CHES/MCHES Areas of Responsibilities, Competencies, and Sub-Competencies

The National Commision for Health Education Credentialing (NCHEC) has eight areas of responsibility for health education specialists who are CHES or MCHES. Each area has competencies and those competencies have sub-competencies. Competencies outline the details of the area of responsibility and what should be done. Sub-competencies dive deeper into the areas of responsibilities and talk about the steps to take to reach the competencies (NCHEC, 2020). 

The main focus of Area I is engaging with the primary population to determine what behavioral changes are needed. Area I has four competencies, which help the program planner determine who the population is and why they are going to assess them. 

  • The first competency is identifying the priory population, along with recruiting stakeholders.
  • The program planner then looks at the data they have collected
  • The third and fourth competencies are assessing how the data they collected can help the target population, and compare their data to existing data. This allows them to meet the needs of the target population (SOPHE, 2021). 

Area II is planning what the population wants to see as an outcome and how that outcome is going to be achieved. 

  • In the first competency, the program planner needs to engage the priority population and the stakeholders in the planning process. 
  • The second competency is defining the desired outcomes and discussing what the population wants to see happen. Once the outcomes are established, the priority population and stakeholders develop SMART objectives to ensure the behavioral change occurs (NCHEC, 2020).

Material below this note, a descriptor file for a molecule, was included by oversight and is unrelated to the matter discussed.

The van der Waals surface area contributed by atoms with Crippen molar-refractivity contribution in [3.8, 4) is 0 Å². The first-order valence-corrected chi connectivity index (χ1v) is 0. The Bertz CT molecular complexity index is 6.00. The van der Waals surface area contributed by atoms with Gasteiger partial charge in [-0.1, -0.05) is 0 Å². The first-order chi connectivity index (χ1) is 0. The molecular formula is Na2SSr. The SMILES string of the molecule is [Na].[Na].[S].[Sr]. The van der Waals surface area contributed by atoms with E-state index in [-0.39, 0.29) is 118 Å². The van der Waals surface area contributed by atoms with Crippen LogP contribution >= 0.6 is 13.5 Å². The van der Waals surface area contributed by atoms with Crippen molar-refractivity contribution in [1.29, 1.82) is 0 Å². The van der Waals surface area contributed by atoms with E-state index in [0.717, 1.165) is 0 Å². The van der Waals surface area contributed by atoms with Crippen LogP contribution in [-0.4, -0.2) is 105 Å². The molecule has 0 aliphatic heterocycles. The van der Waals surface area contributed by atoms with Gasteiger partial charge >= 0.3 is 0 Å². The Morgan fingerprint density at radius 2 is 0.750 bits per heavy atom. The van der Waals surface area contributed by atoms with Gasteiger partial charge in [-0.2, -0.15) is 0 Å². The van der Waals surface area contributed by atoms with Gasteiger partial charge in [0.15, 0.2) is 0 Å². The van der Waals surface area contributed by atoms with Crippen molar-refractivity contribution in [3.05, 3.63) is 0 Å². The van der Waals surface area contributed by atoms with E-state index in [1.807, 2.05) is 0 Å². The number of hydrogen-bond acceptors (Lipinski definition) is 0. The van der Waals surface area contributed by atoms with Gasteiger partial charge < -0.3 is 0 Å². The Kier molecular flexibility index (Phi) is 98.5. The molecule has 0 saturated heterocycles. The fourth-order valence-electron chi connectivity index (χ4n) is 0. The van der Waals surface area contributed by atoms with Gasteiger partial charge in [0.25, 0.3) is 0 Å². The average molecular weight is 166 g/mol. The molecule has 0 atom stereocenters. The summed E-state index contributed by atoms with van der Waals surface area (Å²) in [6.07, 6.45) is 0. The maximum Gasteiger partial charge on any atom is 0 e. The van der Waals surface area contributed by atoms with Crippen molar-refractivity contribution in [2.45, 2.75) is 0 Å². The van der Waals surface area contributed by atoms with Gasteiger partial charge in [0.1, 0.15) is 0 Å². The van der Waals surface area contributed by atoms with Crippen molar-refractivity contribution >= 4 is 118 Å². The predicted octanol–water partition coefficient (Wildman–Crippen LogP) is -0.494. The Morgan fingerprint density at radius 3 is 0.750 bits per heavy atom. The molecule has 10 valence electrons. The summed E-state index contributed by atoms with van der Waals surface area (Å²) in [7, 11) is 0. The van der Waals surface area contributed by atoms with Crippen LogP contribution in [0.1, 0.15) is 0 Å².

• The third competency is creating a logic model, allowing the program planners to determine what inputs are needed to achieve the outcomes they want. 
  • The fourth competency is developing an implementation plan for the priority population, which will later be evaluated (SOPHE, 2021). This can be the largest and most time consuming responsibility. 

Area III covers the Implementation process. 

  • This process starts by determining the delivery of the intervention being used. 
  • Once this is assigned, the members helping in the intervention will be trained on the materials being shared. 
  • It is important to assess the progress of the objectives. If an objective is not being met, the planning committee and stakeholders can change how the information is being delivered (SOPHE, 2021). 

Area IV is known for Evaluation and Research. 

  • After implementation is complete, the program planners need to evaluate the intervention’s success in changing the community’s behavior. One method is to look at the logic model created in Area II. The logic model contains the objectives the community was hoping to meet. 
  • The next competency is to design a research study and collect the data (NCHEC, 2020). This can be done by creating a survey, using a focus group, open-ended interview, or looking at the data (CDC, 2012). 
  • Once the data has been collected, it needs to be analyzed and interpreted to determine if the implementation was successful in the community (NCHEC, 2020). 

Area V covers Advocacy. 

  • The first step for advocacy is to look at what determinants of health are related to the health issue. 
  • Once the health issue has been identified, it is important to find stakeholders and coalitions that support policy and environmental changes. 
  • Once stakeholders have been found, the media can be used to spread awareness and support for these changes to improve the communities’ health.